- SMART Goal Setting: As an outcome of effective self-reflection, your child should be committed to improving their performance in training or competition. Effective goal setting can help this. Goal setting involves identifying a level of performance or a target, which your child can realistically achieve within an appropriate timeframe. A good idea is to get your child, with your support and guidance, to write down their goals and track their progress. Goals should be “SMART” - Specific, Measurable, Action-focused, Realistic, and within a Timeframe.
- Positive self-talk: Positive self-talk can increase motivation and is an essential coping skill. Assist your child develop positive ‘mantras’ or statements they can use when training and competing. Some good examples are ‘come on, I can do this’ or ‘I have trained well and I’m ready to excel!’ Self-talk can also be used to assist skill execution, for example ‘drive up’ or ‘follow through’. Positive body language is also important -- encourage your child to hold their head up and shoulders back and show their opponents they are ready and confident.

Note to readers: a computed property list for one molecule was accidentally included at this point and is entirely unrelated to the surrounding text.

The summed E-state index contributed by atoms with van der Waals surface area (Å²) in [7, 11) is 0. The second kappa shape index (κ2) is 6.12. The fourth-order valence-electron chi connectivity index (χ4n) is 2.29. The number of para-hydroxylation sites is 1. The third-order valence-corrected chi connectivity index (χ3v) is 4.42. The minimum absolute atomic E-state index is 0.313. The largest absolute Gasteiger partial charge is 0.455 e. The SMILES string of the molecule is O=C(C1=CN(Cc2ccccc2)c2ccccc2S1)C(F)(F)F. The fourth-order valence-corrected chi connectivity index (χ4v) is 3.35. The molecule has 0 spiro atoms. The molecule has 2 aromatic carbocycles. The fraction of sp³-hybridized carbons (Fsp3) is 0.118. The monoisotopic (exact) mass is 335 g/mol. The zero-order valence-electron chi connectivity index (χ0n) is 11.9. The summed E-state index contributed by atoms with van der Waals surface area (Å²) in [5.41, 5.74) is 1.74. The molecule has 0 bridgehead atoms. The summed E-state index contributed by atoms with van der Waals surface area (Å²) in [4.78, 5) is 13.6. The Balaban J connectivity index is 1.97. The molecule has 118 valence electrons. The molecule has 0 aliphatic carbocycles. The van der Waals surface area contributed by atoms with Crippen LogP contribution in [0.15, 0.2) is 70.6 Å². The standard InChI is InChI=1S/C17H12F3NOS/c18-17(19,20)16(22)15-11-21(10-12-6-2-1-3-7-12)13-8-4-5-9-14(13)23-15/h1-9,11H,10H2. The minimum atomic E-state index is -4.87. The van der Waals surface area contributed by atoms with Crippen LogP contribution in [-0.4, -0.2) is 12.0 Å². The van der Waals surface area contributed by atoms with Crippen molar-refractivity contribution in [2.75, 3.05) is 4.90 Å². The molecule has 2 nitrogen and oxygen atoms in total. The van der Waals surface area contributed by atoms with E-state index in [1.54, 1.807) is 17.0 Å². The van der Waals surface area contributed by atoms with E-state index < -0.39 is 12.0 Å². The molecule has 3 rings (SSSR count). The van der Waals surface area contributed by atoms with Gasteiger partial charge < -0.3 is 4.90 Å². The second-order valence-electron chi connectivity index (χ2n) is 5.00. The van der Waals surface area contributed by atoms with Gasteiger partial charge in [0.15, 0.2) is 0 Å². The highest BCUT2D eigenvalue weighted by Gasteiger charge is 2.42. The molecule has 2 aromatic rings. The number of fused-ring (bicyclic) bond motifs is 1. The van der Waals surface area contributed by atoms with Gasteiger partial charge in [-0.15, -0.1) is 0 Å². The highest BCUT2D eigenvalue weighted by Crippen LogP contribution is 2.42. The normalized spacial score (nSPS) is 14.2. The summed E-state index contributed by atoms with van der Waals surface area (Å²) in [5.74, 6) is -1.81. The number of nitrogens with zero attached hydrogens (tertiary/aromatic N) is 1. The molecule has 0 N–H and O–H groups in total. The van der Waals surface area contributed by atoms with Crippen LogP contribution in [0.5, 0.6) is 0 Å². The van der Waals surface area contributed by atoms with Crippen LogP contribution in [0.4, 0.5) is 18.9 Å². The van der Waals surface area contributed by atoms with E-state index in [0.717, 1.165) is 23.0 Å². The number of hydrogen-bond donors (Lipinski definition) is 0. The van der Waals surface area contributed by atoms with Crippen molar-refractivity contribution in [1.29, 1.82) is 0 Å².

- Imagery: Mental imagery is an excellent adjunct to physical training and has been shown to improve learning and performance.
- It should be done in a quiet relaxing environment away from distractions.
- Your child could start by watching an elite athlete performing the skill they want to improve. They should watch their technique and then imagine themselves completing the same action. They should imagine watching themselves perform the technique from a spectator’s point of view, as well as imagining what it would look like from an internal perspective.
- Find which method is most comfortable for them and encourage them to keep practising. It might also help to watch a video of their own performance.
- While practicing mental imagery get your child to try and use all of their senses (sight, touch, taste, sound, smell and feel). What noise is the crowd making? What does their equipment feel like? How does it feel successfully executing their skill? Next time they are training or competing ask them to focus on all their senses. Encourage them to write down all the details of one of their better performances. They should include as much information as they can and recreate this performance in their mind.
For further information and resources have a look at the Brainwaves fact sheets developed by AIS sport psychologists
Developing the ‘sport-ready’ athlete